Fairlight Moderns Novella
by William Prendiville
This title was previously available on NetGalley and is now archived.
Send NetGalley books directly to your Kindle or Kindle app
To read on a Kindle or Kindle app, please add email@example.com as an approved email address to receive files in your Amazon account. Click here for step-by-step instructions.
Also find your Kindle email address within your Amazon account, and enter it here.
Pub Date 01 May 2021 | Archive Date 02 Sep 2019
‘I read it at a sitting, and then again to savour its rich characterisation and powerful story.’ — Allan Massie, novelist and journalist
‘Prendiville’s writing lifts the curtain on the contradictions of the human soul.’ — Benoît Breville, journalist, Le Monde Diplomatique
‘The unsettling culmination leaves ripples for years to come.’ — Fiona Vigo Marshall, author of Find Me Falling
Average rating from 28 members
Atlantic Winds is a pocket sized novella by William Prendiville and part of indie publisher Fairlight Books' "Moderns" series (an admirable series intended to support emerging writers of literary fiction).
The story takes place in 1970s Canada in the troubled logging town of Bear Lake. Layoffs, strikes, and union politics play backdrop to the coming of age tale of Tom and Sasha, two young town residents whose courtship is intrinsically tied into the town's struggles. Sasha is the daughter of the mill foreman, while Tom dreads never being able to escape the small town and being stuck at the mill when he gets older. Small town atmosphere dominates the proceedings: gossip is rife, everyone knows everyone, and secrets are hard to keep for long, leading to a combustible, poignant, and slightly disturbing denouement.
While the book may be small (I read it in a little less than an hour), it's sustained by lyrical prose and deep characterization, and is a worthy representation of the goal of Fairlight's Moderns series.
**I was given a copy of this book by the publisher via NetGalley in exchange for an honest review. My thanks to Fairlight Books.**
William Prendiville’s debut novella Atlantic Winds is set in the 1970s in the small island community of Bear Lake, off mainland Canada. It opens with an ominous prologue, as a one-time resident of the town returns and visits a grave at the cemetery. In contrast, the ensuing chapters of the novella evoke a wistful, tender atmosphere, centred as they are around teenagers Tom and Sasha’s first attempts at love. The growth of their relationship has something bucolic about it: nurtured by the play of the changing seasons, at its idyllic best amidst natural surroundings.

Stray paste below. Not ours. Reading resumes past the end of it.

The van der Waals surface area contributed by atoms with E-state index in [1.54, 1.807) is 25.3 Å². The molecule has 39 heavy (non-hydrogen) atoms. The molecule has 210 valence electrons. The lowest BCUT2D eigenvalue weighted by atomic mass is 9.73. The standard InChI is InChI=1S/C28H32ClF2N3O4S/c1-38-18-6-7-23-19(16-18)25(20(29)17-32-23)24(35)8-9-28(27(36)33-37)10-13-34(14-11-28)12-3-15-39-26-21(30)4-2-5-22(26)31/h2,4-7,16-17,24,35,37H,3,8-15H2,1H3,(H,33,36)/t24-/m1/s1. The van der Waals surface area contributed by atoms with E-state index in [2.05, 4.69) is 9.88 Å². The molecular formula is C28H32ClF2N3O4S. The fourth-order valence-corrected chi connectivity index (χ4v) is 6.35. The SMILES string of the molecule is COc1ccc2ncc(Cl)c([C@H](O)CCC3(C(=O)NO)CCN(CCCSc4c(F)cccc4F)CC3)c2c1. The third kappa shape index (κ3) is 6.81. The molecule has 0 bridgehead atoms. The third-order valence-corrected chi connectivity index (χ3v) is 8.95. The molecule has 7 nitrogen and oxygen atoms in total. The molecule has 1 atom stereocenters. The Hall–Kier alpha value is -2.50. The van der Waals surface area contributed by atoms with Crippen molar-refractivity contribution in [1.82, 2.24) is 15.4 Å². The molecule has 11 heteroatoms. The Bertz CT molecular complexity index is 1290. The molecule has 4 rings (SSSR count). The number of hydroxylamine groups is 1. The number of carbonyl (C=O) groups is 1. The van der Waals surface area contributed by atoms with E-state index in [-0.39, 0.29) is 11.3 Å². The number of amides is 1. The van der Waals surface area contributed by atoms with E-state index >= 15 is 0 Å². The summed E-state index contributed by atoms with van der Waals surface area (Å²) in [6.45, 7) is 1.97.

However, this coming-of-age story also develops against the backdrop of civil unrest in the town of Bear Lake, which relies for its economic survival on the beleaguered logging industry. As employees are laid off and unions escalate industrial action, the tension rises in a community which is already prone to gossip and divisions. Sasha’s father is a factory foreman and Tom longs to get away from it all. It will take all of the young lovers’ efforts to avoid getting sucked into this incendiary vortex.
Atlantic Winds is a little gem. Its writing is lyrical, characters are well-drawn, the dialogue convincing and the plot has some unexpected turns. By its poignant conclusion, it was reminding me of the verismo operas of the early 20th Century or the short stories of Giovanni Verga. Admittedly, this comparison might seem unlikely applied to a contemporary novella by an Irish-born, Paris-based writer. Since I would like to avoid spoilers, I invite you to read the work for yourself and see whether or not you agree.
Classic writing for grown-up readers.
Proper literature in a mini book which says so little aside from its enduring characters; and leaves so much with the reader in the reading.
Nothing is settled or too clear in this fine novella; just a simple tale of growing up in a town that is dying around them. Living in an area of logging; young lives are blighted by a contracting industry, fewer jobs for parents and little future in their hometown.
A familiar story of many communities across our post-industrial world. Here in Bear Lake surrounded by trees it is that timber and the logging mills that provide economic stability and rumours and a spreading contraction means fewer jobs, less prospects and unemployed young men turning to drugs and alcohol. This is re-enforced by fine writing where the physical geography mirrors the economic constraints.
Poignant and lyrical in it’s interactions and dialogue, this is writing at its best as it never wastes words in political tirade or social comment. It provides a story of real people, their choices, their impotence to adjust and their entrapment in circumstances and island life that few have the capacity to change.
Told mainly through the lives of Tom, his childhood crush Sasha and their extended friends and family.
I was moved by the general consensus to accept death and decay, within the people ‘s lives and the community’s soul. I found myself drawn to these young people, their frustrations, friendships and fragile aspirations. I loved the sense of a small community mindset, all seeing, all knowing and yet with little judicial intervention.
Beautifully told, never predictable and with many unexpected turns, that breaks our moral stance and emotional investment.
Moved my heart and mind and introduced an author whose name will now stand out as my kind of writer.
Readers who liked this book also liked:
Edited by Sid Holt for the American Society of Magazine Editors; introduction by Jeffrey Goldberg.